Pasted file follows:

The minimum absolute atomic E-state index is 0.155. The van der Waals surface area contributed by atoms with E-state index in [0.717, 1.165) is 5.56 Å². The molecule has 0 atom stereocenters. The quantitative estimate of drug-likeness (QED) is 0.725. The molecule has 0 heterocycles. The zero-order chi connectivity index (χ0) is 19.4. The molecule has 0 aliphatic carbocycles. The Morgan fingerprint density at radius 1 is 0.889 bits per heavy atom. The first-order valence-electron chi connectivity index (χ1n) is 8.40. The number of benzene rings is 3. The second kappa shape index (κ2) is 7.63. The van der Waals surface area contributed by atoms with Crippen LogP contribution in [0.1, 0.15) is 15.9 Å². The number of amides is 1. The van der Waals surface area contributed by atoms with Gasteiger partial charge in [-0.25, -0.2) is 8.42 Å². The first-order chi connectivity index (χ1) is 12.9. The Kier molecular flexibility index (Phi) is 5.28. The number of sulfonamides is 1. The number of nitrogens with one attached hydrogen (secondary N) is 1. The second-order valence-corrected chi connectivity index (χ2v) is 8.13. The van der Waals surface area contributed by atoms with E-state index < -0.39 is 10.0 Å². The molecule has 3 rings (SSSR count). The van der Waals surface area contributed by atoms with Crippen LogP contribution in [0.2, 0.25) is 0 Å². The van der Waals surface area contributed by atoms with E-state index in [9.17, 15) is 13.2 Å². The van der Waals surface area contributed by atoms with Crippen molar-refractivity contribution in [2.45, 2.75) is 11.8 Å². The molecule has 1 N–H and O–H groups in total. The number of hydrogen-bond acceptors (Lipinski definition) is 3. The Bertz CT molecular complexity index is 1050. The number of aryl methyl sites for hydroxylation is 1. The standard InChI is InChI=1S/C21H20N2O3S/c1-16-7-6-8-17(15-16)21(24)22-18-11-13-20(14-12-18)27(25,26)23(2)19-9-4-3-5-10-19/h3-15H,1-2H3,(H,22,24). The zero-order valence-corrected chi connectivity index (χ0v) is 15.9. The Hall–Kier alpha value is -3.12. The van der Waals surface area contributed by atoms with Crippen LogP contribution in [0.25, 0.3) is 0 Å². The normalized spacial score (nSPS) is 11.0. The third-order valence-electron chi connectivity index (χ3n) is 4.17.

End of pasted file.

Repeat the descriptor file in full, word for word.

The minimum absolute atomic E-state index is 0.155. The van der Waals surface area contributed by atoms with E-state index in [0.717, 1.165) is 5.56 Å². The molecule has 0 atom stereocenters. The quantitative estimate of drug-likeness (QED) is 0.725. The molecule has 0 heterocycles. The zero-order chi connectivity index (χ0) is 19.4. The molecule has 0 aliphatic carbocycles. The Morgan fingerprint density at radius 1 is 0.889 bits per heavy atom. The first-order valence-electron chi connectivity index (χ1n) is 8.40. The number of benzene rings is 3. The second kappa shape index (κ2) is 7.63. The van der Waals surface area contributed by atoms with Crippen LogP contribution in [0.1, 0.15) is 15.9 Å². The number of amides is 1. The van der Waals surface area contributed by atoms with Gasteiger partial charge in [-0.25, -0.2) is 8.42 Å². The first-order chi connectivity index (χ1) is 12.9. The Kier molecular flexibility index (Phi) is 5.28. The number of sulfonamides is 1. The number of nitrogens with one attached hydrogen (secondary N) is 1. The second-order valence-corrected chi connectivity index (χ2v) is 8.13. The van der Waals surface area contributed by atoms with E-state index < -0.39 is 10.0 Å². The molecule has 3 rings (SSSR count). The van der Waals surface area contributed by atoms with Crippen LogP contribution in [0.2, 0.25) is 0 Å². The van der Waals surface area contributed by atoms with E-state index in [9.17, 15) is 13.2 Å². The van der Waals surface area contributed by atoms with Crippen molar-refractivity contribution in [2.45, 2.75) is 11.8 Å². The molecule has 1 N–H and O–H groups in total. The number of hydrogen-bond acceptors (Lipinski definition) is 3. The Bertz CT molecular complexity index is 1050. The number of aryl methyl sites for hydroxylation is 1. The standard InChI is InChI=1S/C21H20N2O3S/c1-16-7-6-8-17(15-16)21(24)22-18-11-13-20(14-12-18)27(25,26)23(2)19-9-4-3-5-10-19/h3-15H,1-2H3,(H,22,24). The zero-order valence-corrected chi connectivity index (χ0v) is 15.9. The Hall–Kier alpha value is -3.12. The van der Waals surface area contributed by atoms with Crippen LogP contribution in [0.25, 0.3) is 0 Å². The normalized spacial score (nSPS) is 11.0. The third-order valence-electron chi connectivity index (χ3n) is 4.17.